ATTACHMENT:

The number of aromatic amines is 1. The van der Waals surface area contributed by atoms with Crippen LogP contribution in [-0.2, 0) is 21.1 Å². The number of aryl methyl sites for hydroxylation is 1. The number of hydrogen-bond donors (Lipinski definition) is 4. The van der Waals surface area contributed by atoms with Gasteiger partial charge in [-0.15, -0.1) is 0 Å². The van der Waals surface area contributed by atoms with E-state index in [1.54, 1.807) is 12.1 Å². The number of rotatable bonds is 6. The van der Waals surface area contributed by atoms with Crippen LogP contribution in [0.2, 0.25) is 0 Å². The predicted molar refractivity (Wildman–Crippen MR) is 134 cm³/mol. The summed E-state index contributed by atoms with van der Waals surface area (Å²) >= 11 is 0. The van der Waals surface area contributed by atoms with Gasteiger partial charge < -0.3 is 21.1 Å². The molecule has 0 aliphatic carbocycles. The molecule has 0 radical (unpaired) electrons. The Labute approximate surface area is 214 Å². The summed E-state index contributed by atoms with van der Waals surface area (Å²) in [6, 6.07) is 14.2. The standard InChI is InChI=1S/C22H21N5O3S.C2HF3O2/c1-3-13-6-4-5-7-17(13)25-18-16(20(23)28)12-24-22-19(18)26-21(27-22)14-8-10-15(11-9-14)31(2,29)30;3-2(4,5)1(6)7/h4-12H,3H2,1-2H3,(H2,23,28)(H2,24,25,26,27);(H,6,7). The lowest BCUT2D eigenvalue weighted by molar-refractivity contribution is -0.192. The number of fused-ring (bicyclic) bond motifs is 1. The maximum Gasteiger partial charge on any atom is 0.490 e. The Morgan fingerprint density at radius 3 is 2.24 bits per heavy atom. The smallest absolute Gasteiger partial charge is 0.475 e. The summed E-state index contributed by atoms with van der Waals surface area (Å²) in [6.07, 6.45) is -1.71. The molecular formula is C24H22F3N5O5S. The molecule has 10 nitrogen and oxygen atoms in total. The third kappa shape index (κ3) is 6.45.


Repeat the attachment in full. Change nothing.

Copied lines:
The number of aromatic amines is 1. The van der Waals surface area contributed by atoms with Crippen LogP contribution in [-0.2, 0) is 21.1 Å². The number of aryl methyl sites for hydroxylation is 1. The number of hydrogen-bond donors (Lipinski definition) is 4. The van der Waals surface area contributed by atoms with Gasteiger partial charge in [-0.15, -0.1) is 0 Å². The van der Waals surface area contributed by atoms with E-state index in [1.54, 1.807) is 12.1 Å². The number of rotatable bonds is 6. The van der Waals surface area contributed by atoms with Crippen LogP contribution in [0.2, 0.25) is 0 Å². The predicted molar refractivity (Wildman–Crippen MR) is 134 cm³/mol. The summed E-state index contributed by atoms with van der Waals surface area (Å²) >= 11 is 0. The van der Waals surface area contributed by atoms with Gasteiger partial charge < -0.3 is 21.1 Å². The molecule has 0 aliphatic carbocycles. The molecule has 0 radical (unpaired) electrons. The Labute approximate surface area is 214 Å². The summed E-state index contributed by atoms with van der Waals surface area (Å²) in [6, 6.07) is 14.2. The standard InChI is InChI=1S/C22H21N5O3S.C2HF3O2/c1-3-13-6-4-5-7-17(13)25-18-16(20(23)28)12-24-22-19(18)26-21(27-22)14-8-10-15(11-9-14)31(2,29)30;3-2(4,5)1(6)7/h4-12H,3H2,1-2H3,(H2,23,28)(H2,24,25,26,27);(H,6,7). The lowest BCUT2D eigenvalue weighted by molar-refractivity contribution is -0.192. The number of fused-ring (bicyclic) bond motifs is 1. The maximum Gasteiger partial charge on any atom is 0.490 e. The Morgan fingerprint density at radius 3 is 2.24 bits per heavy atom. The smallest absolute Gasteiger partial charge is 0.475 e. The summed E-state index contributed by atoms with van der Waals surface area (Å²) in [6.07, 6.45) is -1.71. The molecular formula is C24H22F3N5O5S. The molecule has 10 nitrogen and oxygen atoms in total. The third kappa shape index (κ3) is 6.45.